[t]he court charged the jury on the statutory definition of child molestation and read the indictment to the jury two times. Moreover, the jury had the indictment with them in the jury room during deliberations. Therefore, the charge as a whole, including the trial court's charge on general criminal intent, when considered together with the charges on the elements of an offense of specific intent and the State's burden of proving each element of the offense, was not confusing and provided sufficient guidelines for the jury.
(Citation omitted.) Id.
4. Aaron urges that his trial counsel was ineffective (a) for failing to impeach the three victims with evidence of their bad character, (b) for failing to raise evidence of a prior false allegation allegedly made by one of the victims, and (c) for failing to raise evidence of the victims' motivations for fabricating their allegations against Aaron. We disagree.
To prove ineffective assistance, Aaron was required to show that counsel's performance was deficient and that this deficient performance prejudiced his defense. Ellison v. State, 242 Ga.App. 636, 638(7), 530 S.E.2d 524 (2000), citing Strickland v. Washington, 466 U.S. 668, 104 S.Ct. 2052, 80 L.Ed.2d 674 (1984). The trial court's determination with respect to counsel's effectiveness will be upheld on appeal unless clearly erroneous. Jackson v. State, 209 Ga.App. 53, 56(7), 432 S.E.2d 649 (1993).
(a) Aaron claims that his trial counsel was ineffective for failing to impeach the victims' testimony with evidence that showed their propensity to lie. The record reveals, however, that trial counsel did in fact elicit testimony from the victims' grandmother, who stated that one of the victims was a liar and that she did not believe any of the victims' stories. Moreover, trial counsel consulted with Aaron on his strategy of balancing his attack on the victims' credibility against the risk of alienating members of the jury. Evidence supported the trial court's conclusion that trial counsel was not ineffective for failing to seek additional character evidence to portray the victims as liars. See, e.g., Campos v. State, 263 Ga.App. 119, 122, 587 S.E.2d 264 (2003) (after consultation with client, trial counsel's strategic decision to avoid cross-examination of child victim did not constitute ineffective assistance).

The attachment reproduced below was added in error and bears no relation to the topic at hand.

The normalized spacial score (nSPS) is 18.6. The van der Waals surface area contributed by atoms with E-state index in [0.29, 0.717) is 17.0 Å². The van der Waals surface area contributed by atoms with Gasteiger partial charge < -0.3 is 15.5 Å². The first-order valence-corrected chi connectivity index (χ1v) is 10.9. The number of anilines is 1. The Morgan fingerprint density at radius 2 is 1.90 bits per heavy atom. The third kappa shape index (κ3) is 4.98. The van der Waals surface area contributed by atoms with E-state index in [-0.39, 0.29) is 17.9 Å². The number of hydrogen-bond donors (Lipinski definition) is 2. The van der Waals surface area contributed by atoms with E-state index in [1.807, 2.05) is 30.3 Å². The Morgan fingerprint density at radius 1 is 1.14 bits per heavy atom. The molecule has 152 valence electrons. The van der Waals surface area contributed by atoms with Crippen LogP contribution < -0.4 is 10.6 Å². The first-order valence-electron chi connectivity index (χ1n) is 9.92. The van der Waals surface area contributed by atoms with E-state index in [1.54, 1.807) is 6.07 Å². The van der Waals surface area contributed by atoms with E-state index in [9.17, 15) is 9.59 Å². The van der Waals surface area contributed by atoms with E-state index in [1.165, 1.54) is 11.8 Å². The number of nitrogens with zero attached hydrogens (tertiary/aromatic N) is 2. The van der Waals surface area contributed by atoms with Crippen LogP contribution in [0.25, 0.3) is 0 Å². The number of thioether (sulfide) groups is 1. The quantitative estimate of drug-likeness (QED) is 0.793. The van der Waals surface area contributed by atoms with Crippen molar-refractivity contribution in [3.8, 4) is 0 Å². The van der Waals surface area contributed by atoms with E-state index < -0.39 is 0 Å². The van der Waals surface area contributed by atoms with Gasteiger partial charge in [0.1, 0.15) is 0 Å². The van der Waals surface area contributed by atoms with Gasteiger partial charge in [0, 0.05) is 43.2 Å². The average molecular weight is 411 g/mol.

(b) In her videotaped statement to the police, one of the victims stated that her cousin Drew had molested her in the past. Although trial counsel did not call Drew as a witness at trial to rebut this allegation, he did cross-examine the witness about her prior accusation against Drew to challenge her credibility. Counsel made a strategic decision not to call Drew to the stand, since he did not want to give the State the opportunity to argue that Aaron's side of the family simply protected their child molesting relatives whenever children on the other side of the family claimed to have been abused. Moreover, even without Drew's denial, the victim's grandmother testified at trial that this particular victim had a propensity to lie. We find that evidence supported the trial court's conclusion that counsel's performance was not deficient in this respect and did not result in prejudice to Aaron. See Pittman v. State, 243 Ga.App. 564, 567(2)(b), 533 S.E.2d 769 (2000).
(c) Aaron alleges that trial counsel should have done more to expose the victims' motivation for fabricating their stories against him in light of problems that the girls had with Aaron's side of the family. The record reveals, however, that trial counsel did indeed raise this issue. He also discussed this strategy with Aaron.
While other counsel, had they represented appellant, may have exercised different judgment, the fact that the trial counsel chose to try the case in the manner in which it was tried and made certain difficult decisions regarding the defense tactics to be employed with which appellant and his present counsel now disagree, does not require a finding that the representation below was so inadequate as to amount to a denial of effective assistance of counsel.
(Citation omitted.) Van Alstine v. State, 263 Ga. 1, 4-5, 426 S.E.2d 360 (1993).
1. Aaron does not challenge the sufficiency of evidence relating to the child molestation count.
BLACKBURN, P.J., and BERNES, J., concur.